Impending Super Cycle Commodity Signal Argues Against Transitory Inflation
Aging demographics, technological innovation and an ever -expanding debt overhang are three reasons why inflation has been largely kept under wraps in the last three decades. They are still relevant, so why not extrapolate a benign inflation trend into the future?
One reason might lie in the Fed’s extraordinary monetary easing, a by-product of which has been zero money market rates. Another might be record deficit spending as far as the eye can see. It just may be that this unprecedented stimulation will be sufficient to tip the long-term balance to a more inflationary one. Unfortunately, we are in uncharted waters on many fronts, so no one can really answer that inflation/deflation question with any degree of certainty. We can however, look to the technical condition of commodity markets for guidance, since they have usually, acted as a barometer for more generalized swings in inflationary and deflationary pressures.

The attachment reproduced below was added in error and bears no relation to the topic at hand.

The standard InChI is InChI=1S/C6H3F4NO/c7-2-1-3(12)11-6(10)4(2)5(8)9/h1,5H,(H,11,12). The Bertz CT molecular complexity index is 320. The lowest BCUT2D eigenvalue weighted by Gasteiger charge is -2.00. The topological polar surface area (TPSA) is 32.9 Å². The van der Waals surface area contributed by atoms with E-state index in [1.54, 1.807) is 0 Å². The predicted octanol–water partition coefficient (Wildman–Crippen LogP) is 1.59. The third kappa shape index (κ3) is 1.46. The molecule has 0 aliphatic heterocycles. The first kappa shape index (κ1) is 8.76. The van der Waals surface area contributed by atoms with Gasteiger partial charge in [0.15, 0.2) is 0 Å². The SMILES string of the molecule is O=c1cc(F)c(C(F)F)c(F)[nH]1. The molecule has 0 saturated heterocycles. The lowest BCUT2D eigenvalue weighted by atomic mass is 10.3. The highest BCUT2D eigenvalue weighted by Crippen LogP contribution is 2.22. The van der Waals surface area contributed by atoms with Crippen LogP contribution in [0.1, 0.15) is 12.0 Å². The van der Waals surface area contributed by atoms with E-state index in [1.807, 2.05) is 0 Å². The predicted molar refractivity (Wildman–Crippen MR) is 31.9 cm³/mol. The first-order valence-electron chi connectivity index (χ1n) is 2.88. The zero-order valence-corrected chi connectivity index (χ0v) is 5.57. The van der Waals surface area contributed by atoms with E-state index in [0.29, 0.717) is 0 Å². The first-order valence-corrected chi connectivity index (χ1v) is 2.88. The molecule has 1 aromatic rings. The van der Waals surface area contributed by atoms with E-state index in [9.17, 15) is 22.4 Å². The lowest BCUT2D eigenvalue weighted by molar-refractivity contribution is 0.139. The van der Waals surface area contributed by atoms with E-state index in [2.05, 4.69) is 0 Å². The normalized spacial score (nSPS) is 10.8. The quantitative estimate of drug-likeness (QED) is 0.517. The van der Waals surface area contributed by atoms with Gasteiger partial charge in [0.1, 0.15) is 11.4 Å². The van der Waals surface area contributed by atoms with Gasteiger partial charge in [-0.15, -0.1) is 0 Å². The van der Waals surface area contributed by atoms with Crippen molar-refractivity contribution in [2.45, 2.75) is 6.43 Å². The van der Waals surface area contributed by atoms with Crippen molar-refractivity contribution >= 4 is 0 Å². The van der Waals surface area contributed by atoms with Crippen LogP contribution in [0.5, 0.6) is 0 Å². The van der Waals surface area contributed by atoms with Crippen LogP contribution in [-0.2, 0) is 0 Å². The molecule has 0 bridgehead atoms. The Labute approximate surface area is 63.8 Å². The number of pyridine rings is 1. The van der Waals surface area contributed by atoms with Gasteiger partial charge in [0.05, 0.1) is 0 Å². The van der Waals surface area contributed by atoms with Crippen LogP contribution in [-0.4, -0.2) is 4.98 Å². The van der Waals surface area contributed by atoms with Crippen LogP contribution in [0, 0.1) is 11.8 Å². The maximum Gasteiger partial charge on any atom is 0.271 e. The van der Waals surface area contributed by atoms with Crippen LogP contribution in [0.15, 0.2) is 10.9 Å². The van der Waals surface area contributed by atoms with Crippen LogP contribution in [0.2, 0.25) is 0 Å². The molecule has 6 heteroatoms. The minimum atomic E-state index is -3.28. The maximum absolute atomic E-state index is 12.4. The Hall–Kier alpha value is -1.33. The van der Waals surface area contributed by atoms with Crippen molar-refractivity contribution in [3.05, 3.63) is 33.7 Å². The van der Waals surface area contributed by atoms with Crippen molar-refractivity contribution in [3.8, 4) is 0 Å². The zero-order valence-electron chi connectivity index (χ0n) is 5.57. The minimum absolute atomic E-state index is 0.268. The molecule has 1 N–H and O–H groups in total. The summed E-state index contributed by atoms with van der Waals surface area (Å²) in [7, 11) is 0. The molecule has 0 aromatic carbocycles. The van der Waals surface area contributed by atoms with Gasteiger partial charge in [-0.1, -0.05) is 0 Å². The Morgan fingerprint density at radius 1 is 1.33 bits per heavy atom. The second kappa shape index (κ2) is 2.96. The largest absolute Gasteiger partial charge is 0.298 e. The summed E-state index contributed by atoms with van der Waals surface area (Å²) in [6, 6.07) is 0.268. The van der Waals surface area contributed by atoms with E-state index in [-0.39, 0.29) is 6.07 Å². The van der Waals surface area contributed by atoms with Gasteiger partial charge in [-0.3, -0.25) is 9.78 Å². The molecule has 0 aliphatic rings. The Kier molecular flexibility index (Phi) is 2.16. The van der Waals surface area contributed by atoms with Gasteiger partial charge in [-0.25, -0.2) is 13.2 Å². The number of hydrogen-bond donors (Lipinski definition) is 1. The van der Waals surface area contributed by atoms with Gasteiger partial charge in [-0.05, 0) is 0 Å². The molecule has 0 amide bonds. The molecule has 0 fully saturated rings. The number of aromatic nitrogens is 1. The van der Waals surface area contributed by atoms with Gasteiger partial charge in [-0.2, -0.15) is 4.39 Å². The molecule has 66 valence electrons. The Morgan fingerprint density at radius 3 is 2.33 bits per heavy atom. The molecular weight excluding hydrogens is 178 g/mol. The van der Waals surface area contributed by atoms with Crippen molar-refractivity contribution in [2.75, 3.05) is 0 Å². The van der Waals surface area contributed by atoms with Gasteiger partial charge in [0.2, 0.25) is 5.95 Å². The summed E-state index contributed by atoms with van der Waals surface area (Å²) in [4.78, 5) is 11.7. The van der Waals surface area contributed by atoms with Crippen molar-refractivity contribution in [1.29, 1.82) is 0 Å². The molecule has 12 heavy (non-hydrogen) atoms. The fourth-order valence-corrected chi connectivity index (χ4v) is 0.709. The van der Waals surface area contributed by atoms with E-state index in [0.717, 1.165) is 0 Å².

Inflation is cumulative in the sense that the CPI almost invariably rises, only temporarily dropping during the odd recession. In that sense it’s never transitory. Our definition of sustainable as opposed to transitory inflation is an extended trend of annualized CPI growth, such as took place in the 1966-1970 period (see Chart 2).